On this day this year, I struggled. In ways I’d never have imagined a year ago. But I’m going to bed #grateful for progress; a new year; better health (still 🤞🤞🤞). Also, I’m kind of grateful I didn’t know then what I know now… I might not have had the strength to keep pushing on. #ThisIs41 #Healing2021

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Filed under C-Diff, Healing 2021

Two successes: Tomatoes and Gruyere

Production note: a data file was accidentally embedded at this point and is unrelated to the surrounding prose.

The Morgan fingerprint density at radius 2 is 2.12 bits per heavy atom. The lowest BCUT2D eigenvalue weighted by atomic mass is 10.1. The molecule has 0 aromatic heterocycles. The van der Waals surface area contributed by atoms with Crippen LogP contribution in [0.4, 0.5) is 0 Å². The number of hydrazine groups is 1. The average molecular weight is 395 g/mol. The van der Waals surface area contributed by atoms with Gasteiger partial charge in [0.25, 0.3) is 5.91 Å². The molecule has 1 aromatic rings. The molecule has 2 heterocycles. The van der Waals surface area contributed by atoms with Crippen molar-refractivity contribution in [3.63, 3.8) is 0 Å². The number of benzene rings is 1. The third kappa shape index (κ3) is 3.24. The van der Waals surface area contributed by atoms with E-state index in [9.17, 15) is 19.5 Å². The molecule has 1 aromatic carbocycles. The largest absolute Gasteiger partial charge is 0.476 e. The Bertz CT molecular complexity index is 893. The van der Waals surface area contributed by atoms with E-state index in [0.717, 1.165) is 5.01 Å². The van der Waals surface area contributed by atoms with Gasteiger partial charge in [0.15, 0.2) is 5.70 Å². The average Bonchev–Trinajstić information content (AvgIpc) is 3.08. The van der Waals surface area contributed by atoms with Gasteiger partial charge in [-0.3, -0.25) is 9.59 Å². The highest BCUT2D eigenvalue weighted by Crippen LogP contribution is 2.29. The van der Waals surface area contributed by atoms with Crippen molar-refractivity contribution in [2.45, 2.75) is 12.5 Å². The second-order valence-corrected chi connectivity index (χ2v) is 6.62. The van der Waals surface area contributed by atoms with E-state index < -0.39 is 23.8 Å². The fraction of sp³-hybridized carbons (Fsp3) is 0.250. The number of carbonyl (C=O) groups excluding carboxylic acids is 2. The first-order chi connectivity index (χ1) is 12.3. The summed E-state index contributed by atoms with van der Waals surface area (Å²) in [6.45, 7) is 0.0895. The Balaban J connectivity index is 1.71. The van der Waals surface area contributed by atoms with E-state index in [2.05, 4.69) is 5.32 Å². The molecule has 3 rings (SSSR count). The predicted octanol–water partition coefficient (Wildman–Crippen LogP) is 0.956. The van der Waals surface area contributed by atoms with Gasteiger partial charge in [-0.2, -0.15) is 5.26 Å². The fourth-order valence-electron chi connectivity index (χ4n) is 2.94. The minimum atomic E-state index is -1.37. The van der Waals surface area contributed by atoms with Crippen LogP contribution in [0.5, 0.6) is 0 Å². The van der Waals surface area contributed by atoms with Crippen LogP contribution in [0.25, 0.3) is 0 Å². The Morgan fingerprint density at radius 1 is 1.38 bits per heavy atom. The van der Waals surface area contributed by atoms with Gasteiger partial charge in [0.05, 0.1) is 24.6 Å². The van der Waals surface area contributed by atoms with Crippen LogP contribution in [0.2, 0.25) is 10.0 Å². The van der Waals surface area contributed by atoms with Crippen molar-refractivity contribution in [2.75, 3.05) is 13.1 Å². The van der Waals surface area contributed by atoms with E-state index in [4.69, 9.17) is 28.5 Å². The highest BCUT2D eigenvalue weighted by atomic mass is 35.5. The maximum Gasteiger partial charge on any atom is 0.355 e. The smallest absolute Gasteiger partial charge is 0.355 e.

Two things: 1) I added some (not too many!) cherry tomatoes when I was cooking my vegetable khichdi for the week. I ate it for lunch 4 times. I also put a tiny tomatoe slice on a sandwich earlier this week. And…nothing bad happened! 🥳 2) I’m so exhausted. Work is crazy. I slept for 9 hours the other night! I am so tired of having to prepare 3 meals a day for every day from scratch in my own kitchen. So I gave takeout another go. Last time did not end well. So we again scoured a menu for something we thought I could try and then I made some custom requests: whole grain bread instead of brioche; no butter for grilling; no sauce with milk. It’s a Ham & Gruyere Melt. I researched gruyere, and apparently it’s lactose free. So I had this sandwich (well, not the whole thing because it’s huge) for lunch today. Fingers crossed it goes well! So far, so good, but tomorrow will be the real tell. It will be such a relief to find at least one takeout thing I can eat! I’m almost 10 months post-treatment. Tuesday will be the anniversary of my first bacterial infection diagnosis and treatment (Flagyl) which started this whole roller coaster. That’s getting in my head obviously. Focusing on my gratitude though! And the tomato success is on the list!